|This article does not cite any references or sources. (July 2010)|
The precipitin reaction provided the first quantitative assay for antibody. The precipitin reaction is based upon the interaction of antigen with antibody leading to the production of antigen-antibody complexes.
To produce a precipitin reaction, varying amounts of soluble antigen are added to a fixed amount of serum containing antibody. As the amount of antigen added:
- In the zone of antibody excess, each molecule of antigen is bound extensively by antibody and crosslinked to other molecules of antigen. The average size of antibody-antigen complex is small; cross-linking between antigen molecules by antibody is rare.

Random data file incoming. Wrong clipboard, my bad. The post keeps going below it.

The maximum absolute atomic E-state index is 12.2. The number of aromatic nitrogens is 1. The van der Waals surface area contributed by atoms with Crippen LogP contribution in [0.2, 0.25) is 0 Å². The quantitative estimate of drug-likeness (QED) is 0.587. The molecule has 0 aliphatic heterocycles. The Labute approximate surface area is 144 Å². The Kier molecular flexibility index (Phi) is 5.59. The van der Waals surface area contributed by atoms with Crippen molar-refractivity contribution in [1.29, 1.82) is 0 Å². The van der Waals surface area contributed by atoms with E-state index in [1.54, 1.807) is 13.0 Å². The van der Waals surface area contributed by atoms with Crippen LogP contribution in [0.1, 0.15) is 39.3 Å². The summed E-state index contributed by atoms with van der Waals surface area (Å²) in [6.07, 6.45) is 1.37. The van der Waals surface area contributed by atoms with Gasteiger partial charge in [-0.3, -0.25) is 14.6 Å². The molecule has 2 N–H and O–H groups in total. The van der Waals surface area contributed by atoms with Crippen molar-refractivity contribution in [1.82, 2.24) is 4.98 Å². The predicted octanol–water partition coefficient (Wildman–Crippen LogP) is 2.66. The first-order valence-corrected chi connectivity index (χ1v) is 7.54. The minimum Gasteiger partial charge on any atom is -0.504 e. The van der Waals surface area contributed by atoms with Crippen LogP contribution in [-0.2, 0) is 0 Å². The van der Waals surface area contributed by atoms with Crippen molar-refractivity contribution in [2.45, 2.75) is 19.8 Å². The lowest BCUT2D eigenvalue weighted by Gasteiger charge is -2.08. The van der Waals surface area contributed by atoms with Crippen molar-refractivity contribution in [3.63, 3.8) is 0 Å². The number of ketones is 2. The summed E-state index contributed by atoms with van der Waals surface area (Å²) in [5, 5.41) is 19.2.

- In the zone of equivalence, the formation of precipitin complexes is optimal. Extensive lattices of antigen and antibody are formed by cross-linking.
- At high concentrations of antigen, the average size of antibody-antigen complexes is once again small because few antibody molecules are available to cross-link antigen molecules together.
The small, soluble immune complexes formed in vivo in the zone of antigen excess can cause a variety of pathological syndromes.
Antibody can only precipitate antigenic substrates that are multivalent—that is, only antigens that have multiple antibody-binding sites epitopes. This allows for the formation of large antigen:antibody complexes.
- Precipitins at the US National Library of Medicine Medical Subject Headings (MeSH)
- Precipitin tests at the US National Library of Medicine Medical Subject Headings (MeSH)
|This biochemistry article is a stub. You can help Wikipedia by expanding it.|